Mumbai: Residing in Lokhandwala, Kandivali East, a 31-year-old woman took up a cause which most others would gladly pass. Nidi Hedge, an animal activist and a lawyer who nurtures over 112 stray dogs in her area, came to the rescue of another one. In her conversation with FPJ, she shared an emotional story.
Last month, on September 10, she spotted Goli, a stray dog in her locality. He was feral and unfriendly. But it was his adverse injury that stung her. He had a wire tied around his neck tightly which had caused bleeding. Nidi felt heartbroken to watch him suffer.
"The area I found Goli in had a history of abuse and abandonment. A man had tied that wire in a knot on the dog's neck when he was a pup. Eventually, as he grew, the wire began to push against his neck. Every time I tried to help him get rid of it, he would run away in the jungle behind my society. Once he ran there, he would return after two to three days. That's why I named him Goli, for he would always make me 'go in chakkars' to find him." Shared Nidi.
The lawyer further explained how important it was to cure him and what went behind doing so. "I began by giving him antibiotics. Every day at 6 pm, I would take a piece of 'chicken liver,' after inserting antibiotic pills in it and place it on the ground. If he was around, he would run towards the food to eat it. Within a few days, he got familiar with this routine."
The neighborhood began to complain. It appeared to be a final call for Nidi to try and catch Goli. Ultimately, on the night of October 3, Nidi messaged her friends to help in the mission.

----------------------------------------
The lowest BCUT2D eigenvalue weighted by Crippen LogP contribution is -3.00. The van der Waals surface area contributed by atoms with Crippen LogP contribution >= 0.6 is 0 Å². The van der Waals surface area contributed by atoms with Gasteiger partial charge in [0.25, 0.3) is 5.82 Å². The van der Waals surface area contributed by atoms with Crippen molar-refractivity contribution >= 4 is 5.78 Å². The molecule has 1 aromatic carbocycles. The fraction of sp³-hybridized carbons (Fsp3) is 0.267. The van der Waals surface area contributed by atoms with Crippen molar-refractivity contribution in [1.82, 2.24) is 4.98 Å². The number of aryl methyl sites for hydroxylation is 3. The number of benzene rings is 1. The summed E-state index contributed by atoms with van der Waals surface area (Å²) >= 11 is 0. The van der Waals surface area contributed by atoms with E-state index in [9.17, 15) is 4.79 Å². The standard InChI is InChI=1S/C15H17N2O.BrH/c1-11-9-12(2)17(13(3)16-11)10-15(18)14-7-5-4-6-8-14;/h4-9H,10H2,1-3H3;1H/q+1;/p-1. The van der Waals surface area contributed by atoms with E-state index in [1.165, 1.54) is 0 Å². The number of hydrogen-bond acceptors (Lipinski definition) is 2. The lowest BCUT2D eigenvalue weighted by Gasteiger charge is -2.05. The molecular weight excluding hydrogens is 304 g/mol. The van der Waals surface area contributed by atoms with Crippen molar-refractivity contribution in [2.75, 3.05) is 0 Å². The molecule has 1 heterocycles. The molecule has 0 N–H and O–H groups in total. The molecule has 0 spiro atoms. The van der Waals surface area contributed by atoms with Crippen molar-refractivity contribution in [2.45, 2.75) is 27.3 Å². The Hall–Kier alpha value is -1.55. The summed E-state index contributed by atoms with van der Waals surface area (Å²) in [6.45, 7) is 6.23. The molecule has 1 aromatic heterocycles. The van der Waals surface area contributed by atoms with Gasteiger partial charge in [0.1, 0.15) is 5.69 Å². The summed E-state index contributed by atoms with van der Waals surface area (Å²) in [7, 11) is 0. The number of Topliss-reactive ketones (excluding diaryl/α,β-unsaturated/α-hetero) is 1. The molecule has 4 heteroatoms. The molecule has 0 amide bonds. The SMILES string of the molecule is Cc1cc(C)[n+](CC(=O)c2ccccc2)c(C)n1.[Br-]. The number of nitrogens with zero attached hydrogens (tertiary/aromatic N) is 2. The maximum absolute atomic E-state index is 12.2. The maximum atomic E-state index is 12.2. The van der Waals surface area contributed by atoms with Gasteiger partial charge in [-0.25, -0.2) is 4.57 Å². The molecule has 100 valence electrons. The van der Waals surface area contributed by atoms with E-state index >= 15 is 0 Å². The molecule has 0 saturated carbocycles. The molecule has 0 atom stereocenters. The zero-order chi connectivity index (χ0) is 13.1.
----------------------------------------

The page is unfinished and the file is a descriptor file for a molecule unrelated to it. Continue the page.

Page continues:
"Goli always managed to run away since he had got the hang of us chasing him. So we decided to block the jungle altogether. That would leave him no path to escape. It was after we finished trying other methods like a net trap, loop, and cage. I called up Rinky Karmakar, one of the trustees of SOS (Save Our Strays). She was such a crucial help in this mission as she provided us with the proper equipment and sent two men (catchers), Anil and Sunil Ghavali, who were the most needed guidance." said Nidi.
Ultimately, On October 4, after running around for almost a month, the team caught hold of the dog. The volunteers, Manish Garje, Leena Soaz, HI Ramdoss and Arpita Ramdoss participated and got Goli, finally. After managing to do so, they took off the wire carefully, applied medication, and put him in the ambulance. Goli looked exhausted from all the bleeding but, mostly, the running. However, it was by luck that he found people who saved his life.
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